Bookish Thoughts #004: Instalove And Why I Hate It More Than Economics

bookish thoughts

Welcome to Book-ish thoughts! A weekly post here on Her Book Thoughts where we ask for a little of your time to share a thought about useless and nonsense things. YAY! Don’t worry, it will ALWAYS have something to do with a book or anything bookish!

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I hate Economics. I might go around convincing others (and occasionally, myself) that Economics is something that I like and that I can deal with it in sporadic doses.

Warning: Don’t believe me when I say anything like that! It is bullshit in its highest form.

I DO NOT LIKE ECONOMICS and I do not know when in my life I will ever use the Marginal Propensity to Consume!

And it’s the very same with instalove. I DO NOT LIKE IT and I do not know why I see so much of it in books when it does not happen in real life!

Now, I understand the appeal. Really, I do. Can you just imagine how amazing it would be for this hot guy/girl to just look at you and in that one glance you know. You just know that this is the person you’re going to be with for the rest of your life. There’d be no angst or broken hearts or tears.


I think what bothers me most about instalove is the fact that there seems to be not one book, NOT EVEN ONE, that has gotten it right. And do you need examples?

Stepbrother Dearest. Anna and the French Kiss. Taint. Beautiful Oblivion.

I don’t even get me started on the monstrous disaster that was ROMEO AND JULIET.

And instalove in YA novels is a disease. So many readers encourage authors to look beyond the whole love-at-first-sight thing and yet, instalove is what seems to keep these YA novels selling. And why? Is it because people are tired of reading the slow burn that comes with a romance novel? Are we so impatient that we don’t want to wait for the protagonists to actually get to know each other before they nookie?

And dear Lord, do we even realize what we’re doing to young girls who read this crap? Here’s what: We’re telling them that it’s okay for them to “fall in instantaneous love” with the first hot guy they meet in high school. We’re saying it’s okay for them to be a part of these shallow, superficial relationships. We’re telling them to be clingy and commitment-phobic and keep unrealistic expectations for their “happily-ever-after.”

Am I the only one bothered by this? What do you think about instalove and its implications and effects?




11 thoughts on “Bookish Thoughts #004: Instalove And Why I Hate It More Than Economics

  1. Ugh…economics. *makes a scowling face* Don’t even talk about that… 😐

    And I completely agree with everything you’ve said here Rhea. Sure, you can be attracted to someone instantly after meeting them, but I don’t think it’s realistic to say you’re in love with them after only seeing them once in your life, you know? It bothers me that romance is portrayed that way so often in YA.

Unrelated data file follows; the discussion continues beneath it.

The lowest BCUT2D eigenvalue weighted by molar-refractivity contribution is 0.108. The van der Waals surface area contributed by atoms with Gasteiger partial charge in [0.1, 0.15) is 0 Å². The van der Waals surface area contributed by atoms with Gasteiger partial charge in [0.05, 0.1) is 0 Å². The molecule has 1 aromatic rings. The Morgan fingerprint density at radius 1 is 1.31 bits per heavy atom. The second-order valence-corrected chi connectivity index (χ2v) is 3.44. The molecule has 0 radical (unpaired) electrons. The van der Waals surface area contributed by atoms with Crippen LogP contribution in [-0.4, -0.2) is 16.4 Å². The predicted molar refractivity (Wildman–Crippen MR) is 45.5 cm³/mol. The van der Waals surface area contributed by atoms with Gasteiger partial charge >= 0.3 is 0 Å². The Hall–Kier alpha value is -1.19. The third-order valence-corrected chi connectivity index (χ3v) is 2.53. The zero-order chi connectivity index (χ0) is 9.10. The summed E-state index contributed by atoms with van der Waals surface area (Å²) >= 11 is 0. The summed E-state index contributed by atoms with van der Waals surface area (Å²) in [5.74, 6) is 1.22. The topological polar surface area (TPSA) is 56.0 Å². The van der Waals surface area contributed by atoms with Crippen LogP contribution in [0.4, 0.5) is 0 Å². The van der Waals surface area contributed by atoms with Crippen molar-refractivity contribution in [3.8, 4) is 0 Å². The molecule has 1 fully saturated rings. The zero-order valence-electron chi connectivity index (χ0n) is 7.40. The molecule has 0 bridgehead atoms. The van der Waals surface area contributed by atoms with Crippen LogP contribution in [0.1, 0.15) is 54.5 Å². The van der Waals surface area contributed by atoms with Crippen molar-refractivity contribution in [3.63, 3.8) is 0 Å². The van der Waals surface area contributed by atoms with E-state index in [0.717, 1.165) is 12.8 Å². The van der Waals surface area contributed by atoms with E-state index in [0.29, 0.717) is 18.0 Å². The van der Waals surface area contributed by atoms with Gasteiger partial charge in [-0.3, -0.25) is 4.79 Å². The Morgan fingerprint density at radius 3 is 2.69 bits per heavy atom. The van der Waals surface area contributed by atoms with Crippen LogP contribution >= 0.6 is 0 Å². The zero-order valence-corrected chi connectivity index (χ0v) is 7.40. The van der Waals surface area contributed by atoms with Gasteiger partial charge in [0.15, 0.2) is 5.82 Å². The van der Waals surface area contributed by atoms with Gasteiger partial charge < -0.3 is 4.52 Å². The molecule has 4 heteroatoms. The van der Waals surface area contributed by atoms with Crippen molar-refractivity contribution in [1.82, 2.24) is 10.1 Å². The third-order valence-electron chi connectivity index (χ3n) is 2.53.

Thanks for sharing, and wonderfully written post!
    Zoe @ Stories on Stage recently posted…FairestMy Profile

  2. I am so sorry, but I love Anna and the French Kiss forever, and I am just so sorry. I’m fine with instalove if it works for me, or if there’s other good stuff about the book, or some really good development throughout the book.

    I don’t think it is a healthy idea to spread, though. There should be some sort of disclaimer on books for that, haha!
    Shannelle C. recently posted…Book Review: Meant to Be by Lauren MorrillMy Profile

  3. I have to second Shannelle on Anna and the French Kiss. I absolutely loved it (didn’t even saw it as instalove because they were friends first) and will always be one of my favorites. Instalove, the one where the characters immediately fall in love with each other, is ridiculous. But if it’s just attraction or maybe lust, I think that’s realistic. For me, it still boils down to the author’s execution. 🙂

    1. Definitely! Perspective. It all comes down to the reader’s perspective. If you’re to going to read instalove and think of it as “real” then you need to realise that you’re possibly setting yourself up for a major disappointment.

  4. “Are we so impatient that we don’t want to wait for the protagonists to actually get to know each other before they nookie?” HAHAHA!

    Contemporary romance books are my guilty pleasure but there are still times when I get fed up especially if they misuse the word LOVE. They could have used attraction, right? Or falling in “like”. But seriously, saying the word love after 5 minutes of staring at each other then tearing each other’s clothes? I don’t think so.

    But don’t get me wrong, there are instalove cases that I can tolerate. Try Penny Reid’s Knitting in the City series. It’s amazing. I swear. 🙂
    Ella recently posted…Review: Love Hacked by Penny ReidMy Profile

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